Below are a few more little tips and tricks to help you get going.


It’s a good idea to create both ‘test’ and ‘live’ versions of your app on Localytics so you can test your integration with them and not pollute your ‘live’ analytics. Just before you archive and submit your app to be reviewed, change the Localytics app ID in your code to the ‘live’ one. Don’t forget to do this!!

In-App Purchases

Although I totally missed it in the Apple documentation, apparently if you have any In-App Purchases in your app, you must provide a ‘Restore Purchases’ button in case the user installs your app on a new phone and has already made purchases. This button seems somewhat overkill since clicking on the buy button again will allow the user access to the purchase without charging them again but I guess it’s nicer for the user to click on a ‘restore’ button than a ‘purchase’ button. Apple app review staff will reject your app if you don’t provide this button. Ask me how I know this…


When creating the individual images that you’ll use in your game, export them in the largest size you’ll need them from Inkscape. Import them into Zwoptex to create a sprite sheet and save this workspace. You can then set up the publish settings to export one sprite sheet for each device resolution you want to support (except for the iPhone 5 that actually has a different ratio). When you press the ‘publish’ button, Zwoptex will create a spreadsheet per setting. This saves a lot of time when you’re writing a universal iOS game and keep making subtle changes to your drawings.

Zwoptex Example

Below is a handy table of iOS device sizes that you’ll want to use in your publish settings for each iOS device:

iPad Retina 100%
iPad 50%
iPhone Retina 46.875%
iPhone 23.4375%

So what are you waiting for? Go download these tools and get started on your first iOS game! If you have any questions, please feel free to ask :)

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6 thoughts on “Tools I used to create a simple iOS game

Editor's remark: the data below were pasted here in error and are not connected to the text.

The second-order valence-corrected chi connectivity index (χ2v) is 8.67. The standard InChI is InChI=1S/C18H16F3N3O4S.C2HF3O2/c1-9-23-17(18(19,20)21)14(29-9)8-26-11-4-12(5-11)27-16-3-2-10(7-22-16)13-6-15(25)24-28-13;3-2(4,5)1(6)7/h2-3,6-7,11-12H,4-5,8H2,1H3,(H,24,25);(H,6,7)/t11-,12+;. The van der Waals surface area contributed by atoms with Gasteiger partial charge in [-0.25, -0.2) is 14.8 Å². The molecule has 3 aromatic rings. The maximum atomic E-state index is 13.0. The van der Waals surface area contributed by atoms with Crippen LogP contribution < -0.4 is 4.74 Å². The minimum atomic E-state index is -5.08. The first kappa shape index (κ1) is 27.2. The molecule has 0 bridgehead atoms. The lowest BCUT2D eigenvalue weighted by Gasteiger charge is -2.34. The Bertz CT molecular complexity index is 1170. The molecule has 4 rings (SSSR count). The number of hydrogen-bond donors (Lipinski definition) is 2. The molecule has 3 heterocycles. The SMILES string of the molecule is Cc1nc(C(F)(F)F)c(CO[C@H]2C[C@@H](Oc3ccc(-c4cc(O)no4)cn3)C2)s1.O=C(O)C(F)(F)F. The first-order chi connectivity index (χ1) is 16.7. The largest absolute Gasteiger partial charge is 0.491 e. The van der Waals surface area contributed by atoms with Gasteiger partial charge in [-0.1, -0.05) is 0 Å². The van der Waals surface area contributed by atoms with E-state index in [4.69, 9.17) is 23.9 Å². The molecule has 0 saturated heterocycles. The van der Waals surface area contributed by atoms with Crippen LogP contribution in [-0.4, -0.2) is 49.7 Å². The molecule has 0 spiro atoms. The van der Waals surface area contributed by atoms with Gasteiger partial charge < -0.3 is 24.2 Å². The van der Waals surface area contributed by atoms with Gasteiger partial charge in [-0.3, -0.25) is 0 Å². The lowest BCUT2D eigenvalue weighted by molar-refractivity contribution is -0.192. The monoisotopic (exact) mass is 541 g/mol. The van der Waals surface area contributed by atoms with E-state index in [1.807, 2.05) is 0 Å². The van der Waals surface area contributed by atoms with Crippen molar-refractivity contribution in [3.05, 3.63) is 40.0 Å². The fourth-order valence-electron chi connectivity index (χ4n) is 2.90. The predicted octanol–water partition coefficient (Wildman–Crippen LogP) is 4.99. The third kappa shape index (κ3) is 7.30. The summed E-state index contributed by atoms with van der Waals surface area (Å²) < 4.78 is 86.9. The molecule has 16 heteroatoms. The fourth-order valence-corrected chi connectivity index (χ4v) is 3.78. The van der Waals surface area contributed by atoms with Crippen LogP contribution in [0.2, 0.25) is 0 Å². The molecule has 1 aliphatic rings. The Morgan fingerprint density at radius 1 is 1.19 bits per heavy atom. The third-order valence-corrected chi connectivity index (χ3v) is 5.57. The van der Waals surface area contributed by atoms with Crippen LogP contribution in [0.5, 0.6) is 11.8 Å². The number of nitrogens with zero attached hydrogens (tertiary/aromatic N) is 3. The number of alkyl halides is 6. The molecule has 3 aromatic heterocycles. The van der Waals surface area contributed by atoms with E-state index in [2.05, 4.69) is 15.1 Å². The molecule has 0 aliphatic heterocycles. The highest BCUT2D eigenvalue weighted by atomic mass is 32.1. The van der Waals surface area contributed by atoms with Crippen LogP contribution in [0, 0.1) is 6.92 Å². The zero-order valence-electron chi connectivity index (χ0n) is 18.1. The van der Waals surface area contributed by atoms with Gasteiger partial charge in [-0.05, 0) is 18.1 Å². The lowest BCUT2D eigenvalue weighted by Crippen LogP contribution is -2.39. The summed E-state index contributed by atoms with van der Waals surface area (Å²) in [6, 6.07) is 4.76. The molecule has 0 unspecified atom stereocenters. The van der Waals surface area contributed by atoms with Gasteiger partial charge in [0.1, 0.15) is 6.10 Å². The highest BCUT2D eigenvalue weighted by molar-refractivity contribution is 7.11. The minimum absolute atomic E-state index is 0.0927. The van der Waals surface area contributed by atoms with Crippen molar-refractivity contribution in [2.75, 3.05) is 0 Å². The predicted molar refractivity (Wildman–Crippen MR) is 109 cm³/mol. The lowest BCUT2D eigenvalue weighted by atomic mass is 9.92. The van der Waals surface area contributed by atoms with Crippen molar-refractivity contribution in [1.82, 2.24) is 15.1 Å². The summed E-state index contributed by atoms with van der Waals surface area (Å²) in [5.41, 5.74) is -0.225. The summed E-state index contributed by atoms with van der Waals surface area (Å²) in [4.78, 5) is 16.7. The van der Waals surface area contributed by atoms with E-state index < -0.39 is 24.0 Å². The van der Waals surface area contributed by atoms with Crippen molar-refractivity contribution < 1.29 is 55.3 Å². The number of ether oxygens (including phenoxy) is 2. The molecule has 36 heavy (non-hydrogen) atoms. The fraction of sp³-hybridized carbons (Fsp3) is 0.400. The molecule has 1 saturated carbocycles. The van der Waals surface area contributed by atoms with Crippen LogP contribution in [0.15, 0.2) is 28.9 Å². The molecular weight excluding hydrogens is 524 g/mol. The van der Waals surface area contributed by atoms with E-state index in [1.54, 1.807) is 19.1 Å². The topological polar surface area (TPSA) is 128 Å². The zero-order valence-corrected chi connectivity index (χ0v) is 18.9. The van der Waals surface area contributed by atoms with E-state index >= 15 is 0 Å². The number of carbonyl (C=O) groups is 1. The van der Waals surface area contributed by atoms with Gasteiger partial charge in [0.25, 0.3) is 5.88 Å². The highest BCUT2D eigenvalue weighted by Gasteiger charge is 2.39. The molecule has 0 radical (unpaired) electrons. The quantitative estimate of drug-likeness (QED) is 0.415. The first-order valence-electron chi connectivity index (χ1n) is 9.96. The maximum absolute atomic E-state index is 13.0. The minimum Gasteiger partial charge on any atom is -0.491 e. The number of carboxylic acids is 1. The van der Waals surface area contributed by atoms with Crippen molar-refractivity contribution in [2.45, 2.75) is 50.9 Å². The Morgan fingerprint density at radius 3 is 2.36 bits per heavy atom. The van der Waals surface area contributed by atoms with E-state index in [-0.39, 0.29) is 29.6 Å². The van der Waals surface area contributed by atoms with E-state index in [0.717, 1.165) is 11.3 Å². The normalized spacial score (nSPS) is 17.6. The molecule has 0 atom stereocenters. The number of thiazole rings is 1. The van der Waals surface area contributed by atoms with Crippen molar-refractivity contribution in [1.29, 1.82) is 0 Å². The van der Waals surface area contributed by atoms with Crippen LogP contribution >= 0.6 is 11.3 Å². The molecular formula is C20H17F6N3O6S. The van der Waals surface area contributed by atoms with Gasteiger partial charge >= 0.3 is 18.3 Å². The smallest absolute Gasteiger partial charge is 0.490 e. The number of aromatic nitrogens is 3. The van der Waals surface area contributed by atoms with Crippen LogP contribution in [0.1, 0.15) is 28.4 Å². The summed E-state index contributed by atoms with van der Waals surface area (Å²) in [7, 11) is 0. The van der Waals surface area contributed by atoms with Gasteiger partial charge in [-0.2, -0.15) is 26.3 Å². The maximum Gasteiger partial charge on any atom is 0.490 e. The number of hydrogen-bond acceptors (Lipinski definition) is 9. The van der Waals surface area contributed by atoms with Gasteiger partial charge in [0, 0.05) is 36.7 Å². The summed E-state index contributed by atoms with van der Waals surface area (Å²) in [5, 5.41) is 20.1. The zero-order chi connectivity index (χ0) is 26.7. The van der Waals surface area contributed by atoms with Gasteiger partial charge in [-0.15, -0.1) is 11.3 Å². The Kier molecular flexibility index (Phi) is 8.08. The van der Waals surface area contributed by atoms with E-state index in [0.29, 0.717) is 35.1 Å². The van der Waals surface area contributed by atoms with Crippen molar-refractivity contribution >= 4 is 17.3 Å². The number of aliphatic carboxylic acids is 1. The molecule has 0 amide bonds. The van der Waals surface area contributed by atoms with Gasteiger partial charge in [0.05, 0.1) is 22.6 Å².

1. Hi Annie

    Great post! We’re going to be starting on some iPad development this year. As you’re someone with a solid C# background, I’d be interested to hear if you considered using MonoTouch from Xamarin. If you did, what were your reasons for going with Objective-C instead?



    • Hi Sean!

      That’s quite an interesting question. This is a topic I’ve had quite a few discussions about.

      At the end of the day, it’s all about opportunity cost and risk management. My feelings are that if you can realistically learn the proprietary language / syntax / framework within the time frame you have, that’s got to be the best way to go. That way, you won’t have to deal with missing functionality because Xamarin hasn’t caught up yet. What happens if Xamarin go out of business and stop supporting MonoTouch – no more updates? You won’t have to deal with weird bugs that have been introduced by the MonoTouch framework (not saying it had but no software is bug free!). You’ll be able to get all the support you need from Apple, which you may not have been able to get if you use a third party framework. You can use any libraries written for iOS (like cocos2d or the Facebook SDK) which I’m not sure you could if you were using MonoTouch. You should be able to find heaps of resources and code snippets on the Internet to help you solve most issues, as Obj-C has been around a lot longer and been used / tested a lot more than MonoTouch. And last but not least, MonoTouch costs a fair chunk of money over and above your Apple Developer subscription, ouch!

      With that all said, it is definitely worth considering if you have no experience with Obj-C and you have a short amount of time in which to get your app written. It might also make more sense if you’re planning to release an Android or Windows version of the same app. I’ve heard good things about MonoTouch although I personally haven’t given it a go. Obj-C syntax is quite funky (although I have seen worse!) and memory management can be tricky, but it’s not magic and there are plenty of tools to help.

      I hope that helps answer your question! :)

      • @Annie:

        Hi Annie

        That’s a great insight into your thinking around this, thank you for that.

        Regarding continued support by Apple, yes, you’re right on the money there. There’s no guarantee that Apple won’t be come back with another Clause 3.3.1 in a later version and that is a real worry for us. Going native does properly shield you from that. Back when 331 was in force, we had decided to skip the iOS platform and we’d probably do that if they reverted back to that stance again. That said, it would be a shame to have to do that.

        I hear what you’re saying about Objective-C too – funky indeed!!

        Many thanks again

        Sean :)

  2. I would like to ask about tool to design life games for kids not software games but it`s life games in real life with hardware component.

  3. hi Annie!

    thank you for the information…

    I was wondering which device size should I use, when I need to publish spreadsheets for iPhone 5 and ipad mini as well as the latest iPad ?